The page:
Sarah Yeung J. S. Lee Memorial Fellow in Chinese Art
Section of a Dharani Pillar mid to late Tang period. China. Limestone; h. 50.2 cm. Purchase from the J. H. Wade Fund 1929.983
This octagonal stone pillar, with its extraordinary carved figures and engraved inscriptions, is likely part of a dharani pillar built in China during the mid to late Tang dynasty (618–907). Each of the pillar’s eight facets is carved with a Buddhist figure in high relief. Six of them form two triads: the Historical Buddha Shakyamuni flanked by bodhisattvas Manjusri and Samantabhadra, and a standing buddha flanked by Avalokitesvara and an unidentified standing bodhisattva. These two triads are divided by two seated buddhas. Though damaged, the figures still reveal refined craftsmanship. For example, the Shakyamuni triad, which still preserves the original carving, shows well-modeled facial features and headdresses, and meticulously executed lines of hair and fluent drapery folds; the animal vehicles of the two bodhisattvas have detailed depiction of claws, teeth, and fur.
Some of the details—the clinging drapery, the tribent pose (tribhanga), the robust and energetic bodies, and Manjusri and Samantabhadra riding on animal vehicles—are in a style prevalent since the early eighth century. Near the top of each facet is a two-line inscription engraved in regular script (kaisu), the most popular form of calligraphic script during the Tang period. Unlike the figures, the calligraphy of the inscriptions suggests the continuity of an earlier style. The oblique characters, undulating horizontal strokes, and fluid brushstrokes with variations in width all recall the style of the early Tang master Chu Suiliang (596–658), whose calligraphy remained influential after his death.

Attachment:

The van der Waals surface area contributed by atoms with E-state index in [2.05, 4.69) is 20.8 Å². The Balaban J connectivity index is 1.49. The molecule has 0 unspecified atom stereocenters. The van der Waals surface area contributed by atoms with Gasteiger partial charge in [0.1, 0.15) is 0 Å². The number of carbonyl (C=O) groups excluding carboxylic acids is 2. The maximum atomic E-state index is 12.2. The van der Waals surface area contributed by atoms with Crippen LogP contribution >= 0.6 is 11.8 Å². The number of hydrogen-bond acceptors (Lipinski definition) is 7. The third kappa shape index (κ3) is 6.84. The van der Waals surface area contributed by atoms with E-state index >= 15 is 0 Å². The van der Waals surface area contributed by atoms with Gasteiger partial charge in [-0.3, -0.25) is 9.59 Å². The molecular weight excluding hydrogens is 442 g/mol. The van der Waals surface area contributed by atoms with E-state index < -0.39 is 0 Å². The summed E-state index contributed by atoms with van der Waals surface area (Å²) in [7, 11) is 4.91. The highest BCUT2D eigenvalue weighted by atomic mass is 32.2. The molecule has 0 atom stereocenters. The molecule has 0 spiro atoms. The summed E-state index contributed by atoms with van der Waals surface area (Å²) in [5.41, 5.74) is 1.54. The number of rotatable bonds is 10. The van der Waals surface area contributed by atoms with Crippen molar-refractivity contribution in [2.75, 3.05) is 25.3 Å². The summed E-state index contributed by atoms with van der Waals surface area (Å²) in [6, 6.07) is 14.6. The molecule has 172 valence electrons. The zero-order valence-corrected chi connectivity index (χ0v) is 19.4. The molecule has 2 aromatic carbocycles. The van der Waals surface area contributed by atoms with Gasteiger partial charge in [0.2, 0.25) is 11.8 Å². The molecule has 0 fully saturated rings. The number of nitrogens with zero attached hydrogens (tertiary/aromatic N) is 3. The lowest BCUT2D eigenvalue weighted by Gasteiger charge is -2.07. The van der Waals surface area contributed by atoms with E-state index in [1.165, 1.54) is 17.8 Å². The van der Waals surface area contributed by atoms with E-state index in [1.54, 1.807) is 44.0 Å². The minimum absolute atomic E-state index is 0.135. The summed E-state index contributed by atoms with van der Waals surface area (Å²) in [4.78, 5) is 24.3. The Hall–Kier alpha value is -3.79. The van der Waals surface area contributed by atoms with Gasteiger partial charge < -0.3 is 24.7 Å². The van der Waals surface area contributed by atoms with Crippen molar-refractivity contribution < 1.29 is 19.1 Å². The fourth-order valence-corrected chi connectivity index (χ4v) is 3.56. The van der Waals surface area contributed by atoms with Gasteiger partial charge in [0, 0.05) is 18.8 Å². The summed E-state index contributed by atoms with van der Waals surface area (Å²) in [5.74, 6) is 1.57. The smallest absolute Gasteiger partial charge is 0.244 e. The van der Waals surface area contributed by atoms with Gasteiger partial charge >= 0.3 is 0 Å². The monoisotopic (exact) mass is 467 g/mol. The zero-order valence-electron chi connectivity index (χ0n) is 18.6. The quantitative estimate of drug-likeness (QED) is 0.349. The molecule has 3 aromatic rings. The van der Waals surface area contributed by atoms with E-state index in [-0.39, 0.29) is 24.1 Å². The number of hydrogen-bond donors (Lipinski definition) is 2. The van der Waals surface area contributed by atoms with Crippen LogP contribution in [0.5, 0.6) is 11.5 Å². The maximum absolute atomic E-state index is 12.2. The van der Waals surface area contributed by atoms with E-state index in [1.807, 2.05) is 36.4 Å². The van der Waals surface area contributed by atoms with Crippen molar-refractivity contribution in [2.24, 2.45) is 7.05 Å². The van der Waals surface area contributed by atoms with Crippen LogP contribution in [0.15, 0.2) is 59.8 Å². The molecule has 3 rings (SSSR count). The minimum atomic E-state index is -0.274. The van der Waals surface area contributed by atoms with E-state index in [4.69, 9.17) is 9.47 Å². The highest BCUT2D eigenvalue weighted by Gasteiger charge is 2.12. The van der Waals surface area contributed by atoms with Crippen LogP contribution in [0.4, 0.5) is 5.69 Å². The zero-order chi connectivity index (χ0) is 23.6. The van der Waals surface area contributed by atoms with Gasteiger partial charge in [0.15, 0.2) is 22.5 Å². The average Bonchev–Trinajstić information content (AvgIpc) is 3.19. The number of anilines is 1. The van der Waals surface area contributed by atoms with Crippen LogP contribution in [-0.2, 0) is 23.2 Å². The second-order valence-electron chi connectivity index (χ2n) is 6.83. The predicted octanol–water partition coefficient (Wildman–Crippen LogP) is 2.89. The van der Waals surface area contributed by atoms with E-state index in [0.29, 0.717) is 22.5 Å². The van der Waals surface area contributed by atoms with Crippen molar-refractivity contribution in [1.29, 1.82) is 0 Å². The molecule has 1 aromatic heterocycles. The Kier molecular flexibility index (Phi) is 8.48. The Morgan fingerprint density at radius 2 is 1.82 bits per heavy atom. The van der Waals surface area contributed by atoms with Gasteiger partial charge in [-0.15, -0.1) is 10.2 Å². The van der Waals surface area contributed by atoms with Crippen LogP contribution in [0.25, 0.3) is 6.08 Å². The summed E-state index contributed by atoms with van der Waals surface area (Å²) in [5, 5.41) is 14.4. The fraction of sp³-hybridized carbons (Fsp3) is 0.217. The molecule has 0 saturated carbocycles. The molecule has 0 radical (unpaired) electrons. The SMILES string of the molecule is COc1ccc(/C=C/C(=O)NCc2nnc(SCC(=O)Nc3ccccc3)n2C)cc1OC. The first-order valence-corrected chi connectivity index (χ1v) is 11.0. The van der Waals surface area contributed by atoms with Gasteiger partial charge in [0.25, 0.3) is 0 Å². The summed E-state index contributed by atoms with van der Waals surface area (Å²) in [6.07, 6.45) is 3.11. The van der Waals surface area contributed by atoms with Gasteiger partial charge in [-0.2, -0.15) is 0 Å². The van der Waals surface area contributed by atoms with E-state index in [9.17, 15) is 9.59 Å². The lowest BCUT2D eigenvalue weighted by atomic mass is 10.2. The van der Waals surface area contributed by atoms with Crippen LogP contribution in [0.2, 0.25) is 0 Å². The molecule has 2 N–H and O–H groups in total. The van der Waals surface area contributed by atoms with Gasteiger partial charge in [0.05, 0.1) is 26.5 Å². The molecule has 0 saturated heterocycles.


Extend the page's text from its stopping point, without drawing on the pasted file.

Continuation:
The inscription on facet one states that Wang Siqing, the patron of the Buddhist figure, with his mother, wife, and son, dedicates the deity to his deceased father.
In content, the eight inscriptions are eulogies dedicated by eight families to deceased parents and written in the same syntax. Since the Northern Wei period (386–534), paying tribute to the dead by patronizing Buddhist sculptures or figures on Buddhist steles had been widely practiced. But beginning in the early eighth century, tributes to the dead were increasingly paid by commissioning dharani pillars. This new type of stone monument, usually an octagonal pillar with many tiers carved with Buddhist figures and dharanis, was very popular in the mid Tang through the Song (960–1279) periods.